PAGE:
WFP ‘magic bags’ support HIV-positive people during the coronavirus pandemic in Colombia
The nearly half a million people who receive WFP support every month during the COVID-19 crisis in Colombia include women living with HIV/AIDS in the Arauca, Sucre, Nariño and Norte de Santander departments.
In the urban and rural areas of Sucre, a department in the Caribbean region of Colombia, the support the World Food Programme (WFP) is providing to 120 HIV-positive women and trans- and cisgender people, is not limited to the delivery of food kits: it also includes training in food handling and preparation as well as on the importance of an adequate nutrition.
Twenty-six-year-old Erica is part of this initiative. She lives with her husband and her two children.
She believes living with HIV is a challenge to be taken seriously. She attends all due medical appointments and receives her treatments regularly. With the ongoing COVID-19 crisis, however, it is only through WFP support that she has been able to provide the nutritional needs of her family.
“I like to call the food kit that we received the magic bag!,” says a joyful Erica. “You open it and lots of foods start coming out: beans, rice, oil, everything in perfect conditions. I have never received something like this in my life.”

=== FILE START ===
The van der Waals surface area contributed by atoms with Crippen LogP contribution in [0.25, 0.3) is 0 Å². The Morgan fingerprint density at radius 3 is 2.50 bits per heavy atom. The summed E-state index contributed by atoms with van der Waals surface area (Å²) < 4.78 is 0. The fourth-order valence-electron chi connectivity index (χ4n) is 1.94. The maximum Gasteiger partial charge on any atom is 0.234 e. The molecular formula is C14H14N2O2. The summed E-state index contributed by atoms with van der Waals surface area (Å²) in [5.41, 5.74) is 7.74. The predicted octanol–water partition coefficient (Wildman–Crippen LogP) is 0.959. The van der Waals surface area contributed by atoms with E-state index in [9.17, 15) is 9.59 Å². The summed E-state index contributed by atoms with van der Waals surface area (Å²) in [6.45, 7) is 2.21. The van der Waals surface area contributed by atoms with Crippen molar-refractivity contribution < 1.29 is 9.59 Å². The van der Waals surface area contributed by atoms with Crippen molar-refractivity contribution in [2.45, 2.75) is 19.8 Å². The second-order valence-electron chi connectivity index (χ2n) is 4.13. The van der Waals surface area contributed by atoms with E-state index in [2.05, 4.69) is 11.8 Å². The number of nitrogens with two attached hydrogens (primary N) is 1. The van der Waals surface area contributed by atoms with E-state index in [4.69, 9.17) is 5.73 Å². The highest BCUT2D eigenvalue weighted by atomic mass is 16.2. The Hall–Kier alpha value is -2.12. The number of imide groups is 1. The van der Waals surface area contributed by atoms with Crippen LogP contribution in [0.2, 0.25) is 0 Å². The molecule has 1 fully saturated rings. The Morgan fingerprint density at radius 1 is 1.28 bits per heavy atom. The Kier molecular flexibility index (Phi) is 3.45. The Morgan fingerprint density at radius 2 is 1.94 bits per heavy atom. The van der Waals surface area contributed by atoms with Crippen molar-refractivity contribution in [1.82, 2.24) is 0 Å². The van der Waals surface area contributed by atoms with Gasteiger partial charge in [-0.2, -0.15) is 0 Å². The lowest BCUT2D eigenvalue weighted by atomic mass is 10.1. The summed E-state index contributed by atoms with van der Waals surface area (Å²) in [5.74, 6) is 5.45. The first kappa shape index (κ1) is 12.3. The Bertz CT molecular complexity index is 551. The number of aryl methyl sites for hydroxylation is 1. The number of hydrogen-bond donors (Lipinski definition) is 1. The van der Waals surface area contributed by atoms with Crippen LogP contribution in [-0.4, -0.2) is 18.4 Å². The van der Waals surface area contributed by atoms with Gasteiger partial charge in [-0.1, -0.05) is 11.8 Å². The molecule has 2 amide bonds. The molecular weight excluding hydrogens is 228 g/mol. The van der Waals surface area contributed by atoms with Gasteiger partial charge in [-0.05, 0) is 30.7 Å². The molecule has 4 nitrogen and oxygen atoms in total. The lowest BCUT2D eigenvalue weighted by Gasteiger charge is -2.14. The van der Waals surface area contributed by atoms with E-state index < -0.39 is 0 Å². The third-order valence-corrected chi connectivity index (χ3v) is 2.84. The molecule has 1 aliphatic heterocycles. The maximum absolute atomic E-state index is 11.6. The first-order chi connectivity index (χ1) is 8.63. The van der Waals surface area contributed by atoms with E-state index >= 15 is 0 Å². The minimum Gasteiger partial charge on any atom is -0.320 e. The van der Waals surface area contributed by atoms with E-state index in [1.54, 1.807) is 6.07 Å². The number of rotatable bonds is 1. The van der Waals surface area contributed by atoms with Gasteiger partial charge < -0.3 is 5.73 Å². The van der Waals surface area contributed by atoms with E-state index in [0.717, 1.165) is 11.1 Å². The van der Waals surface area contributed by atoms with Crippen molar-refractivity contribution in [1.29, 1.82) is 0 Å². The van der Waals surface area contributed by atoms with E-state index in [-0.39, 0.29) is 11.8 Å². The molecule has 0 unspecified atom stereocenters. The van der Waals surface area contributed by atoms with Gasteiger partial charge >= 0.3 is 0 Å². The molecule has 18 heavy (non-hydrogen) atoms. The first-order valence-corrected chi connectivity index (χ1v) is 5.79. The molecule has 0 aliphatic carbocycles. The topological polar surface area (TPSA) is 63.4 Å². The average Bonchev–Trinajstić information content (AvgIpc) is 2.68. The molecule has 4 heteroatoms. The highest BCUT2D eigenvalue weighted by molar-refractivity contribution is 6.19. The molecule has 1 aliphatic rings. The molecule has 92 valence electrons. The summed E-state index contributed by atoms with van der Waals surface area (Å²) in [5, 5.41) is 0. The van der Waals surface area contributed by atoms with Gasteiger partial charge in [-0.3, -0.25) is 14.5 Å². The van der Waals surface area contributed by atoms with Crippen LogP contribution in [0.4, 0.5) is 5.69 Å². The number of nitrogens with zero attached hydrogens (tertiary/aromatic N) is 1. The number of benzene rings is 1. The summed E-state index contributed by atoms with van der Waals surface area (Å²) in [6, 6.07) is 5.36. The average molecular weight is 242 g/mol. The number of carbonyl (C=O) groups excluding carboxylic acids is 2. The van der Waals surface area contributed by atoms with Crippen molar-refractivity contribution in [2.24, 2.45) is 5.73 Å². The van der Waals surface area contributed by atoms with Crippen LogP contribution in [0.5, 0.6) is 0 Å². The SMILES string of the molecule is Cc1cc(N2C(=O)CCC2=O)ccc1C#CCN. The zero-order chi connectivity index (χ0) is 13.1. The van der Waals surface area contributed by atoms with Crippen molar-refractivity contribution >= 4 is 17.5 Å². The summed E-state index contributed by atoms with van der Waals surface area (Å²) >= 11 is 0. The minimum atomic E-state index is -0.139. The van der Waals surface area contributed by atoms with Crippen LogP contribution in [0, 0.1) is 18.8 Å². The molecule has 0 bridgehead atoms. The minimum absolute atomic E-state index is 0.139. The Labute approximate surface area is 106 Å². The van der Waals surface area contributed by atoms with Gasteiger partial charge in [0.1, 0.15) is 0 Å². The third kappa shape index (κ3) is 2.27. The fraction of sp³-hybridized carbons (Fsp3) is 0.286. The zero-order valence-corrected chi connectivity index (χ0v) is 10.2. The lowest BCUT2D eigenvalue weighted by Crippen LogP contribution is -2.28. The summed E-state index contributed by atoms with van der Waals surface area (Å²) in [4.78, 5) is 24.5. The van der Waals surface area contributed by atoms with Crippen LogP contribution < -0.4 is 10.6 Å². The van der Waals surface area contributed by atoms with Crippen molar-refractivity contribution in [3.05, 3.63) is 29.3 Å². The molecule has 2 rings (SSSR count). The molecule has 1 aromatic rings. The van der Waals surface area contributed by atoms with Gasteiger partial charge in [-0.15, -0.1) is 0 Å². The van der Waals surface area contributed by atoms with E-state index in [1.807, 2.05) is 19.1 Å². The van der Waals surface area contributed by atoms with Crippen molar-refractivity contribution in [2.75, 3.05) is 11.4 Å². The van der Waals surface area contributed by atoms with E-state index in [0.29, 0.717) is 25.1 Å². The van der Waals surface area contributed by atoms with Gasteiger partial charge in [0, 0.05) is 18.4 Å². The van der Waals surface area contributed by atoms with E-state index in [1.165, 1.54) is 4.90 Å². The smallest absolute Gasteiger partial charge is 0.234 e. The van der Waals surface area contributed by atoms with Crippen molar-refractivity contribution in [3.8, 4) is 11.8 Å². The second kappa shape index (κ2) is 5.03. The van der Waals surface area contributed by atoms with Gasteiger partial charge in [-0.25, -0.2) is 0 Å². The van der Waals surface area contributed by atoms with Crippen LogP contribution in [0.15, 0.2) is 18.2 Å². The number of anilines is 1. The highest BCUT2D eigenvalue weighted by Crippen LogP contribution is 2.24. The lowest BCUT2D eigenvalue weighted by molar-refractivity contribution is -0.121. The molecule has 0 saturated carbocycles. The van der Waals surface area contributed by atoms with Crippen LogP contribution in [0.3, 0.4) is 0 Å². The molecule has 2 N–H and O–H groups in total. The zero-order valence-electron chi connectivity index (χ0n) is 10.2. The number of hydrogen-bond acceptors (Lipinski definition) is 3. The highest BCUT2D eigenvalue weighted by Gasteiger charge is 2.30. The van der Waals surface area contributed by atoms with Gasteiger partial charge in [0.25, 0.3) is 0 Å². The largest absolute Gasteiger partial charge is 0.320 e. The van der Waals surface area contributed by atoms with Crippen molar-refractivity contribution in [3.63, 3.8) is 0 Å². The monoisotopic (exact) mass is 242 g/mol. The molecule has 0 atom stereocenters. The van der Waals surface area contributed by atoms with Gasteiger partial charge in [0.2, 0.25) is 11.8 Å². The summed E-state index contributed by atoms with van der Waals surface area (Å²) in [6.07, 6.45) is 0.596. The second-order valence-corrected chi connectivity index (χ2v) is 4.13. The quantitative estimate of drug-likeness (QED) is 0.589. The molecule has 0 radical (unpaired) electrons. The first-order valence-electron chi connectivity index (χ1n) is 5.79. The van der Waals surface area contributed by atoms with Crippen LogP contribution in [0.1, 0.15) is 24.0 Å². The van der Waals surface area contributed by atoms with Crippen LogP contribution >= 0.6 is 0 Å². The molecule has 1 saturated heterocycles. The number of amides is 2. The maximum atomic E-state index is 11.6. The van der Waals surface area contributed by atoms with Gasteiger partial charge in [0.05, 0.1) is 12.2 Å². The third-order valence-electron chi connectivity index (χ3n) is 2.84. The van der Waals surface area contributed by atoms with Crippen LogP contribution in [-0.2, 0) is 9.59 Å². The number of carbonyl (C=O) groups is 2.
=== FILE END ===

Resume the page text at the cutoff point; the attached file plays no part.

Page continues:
“I like to call the food kit that we received the magic bag! (…) I have never received something like this in my life”
Carina is also a beneficiary of this project. This 37-year-old woman has lived with HIV for 16 years. She has two children, and the struggle to put food on their table in the absence of job opportunities has pushed her into sex work. WFP’s assistance has been crucial in facing the challenge of providing food for her family during the pandemic.
“I used to have a messy diet, and thanks to the training I learned about food safety and nutrition. Food is everything, if you don’t eat well, you won’t be ok. This is also very important considering the treatment we receive,” says Carina.
In the same region, other 26 people living with HIV/AIDS are being trained on how to transform aromatic and medicinal homegrown plants into essential oils and derived supplements for personal use. With the support of WFP, the project promotes ancestral traditions and helps these beneficiaries with the commercialization of the subproducts.
“I recently made my first oatmeal soaps, with a lot of love and dedication. I am grateful for this opportunity and for having reasons to continue fighting,” says Rosalina González, a beneficiary of this assistance.
The challenge of living with HIV/AIDS has been exacerbated by the COVID-19 crisis for all these women. However, this has not stopped them from continuing to work to improve their lives and livelihoods.
During the global health crisis, WFP is committed more than ever to support those being hit the hardest, saving and changing lives while eliminating stigmas and discrimination, leaving no one behind.
A version in Spanish is available here.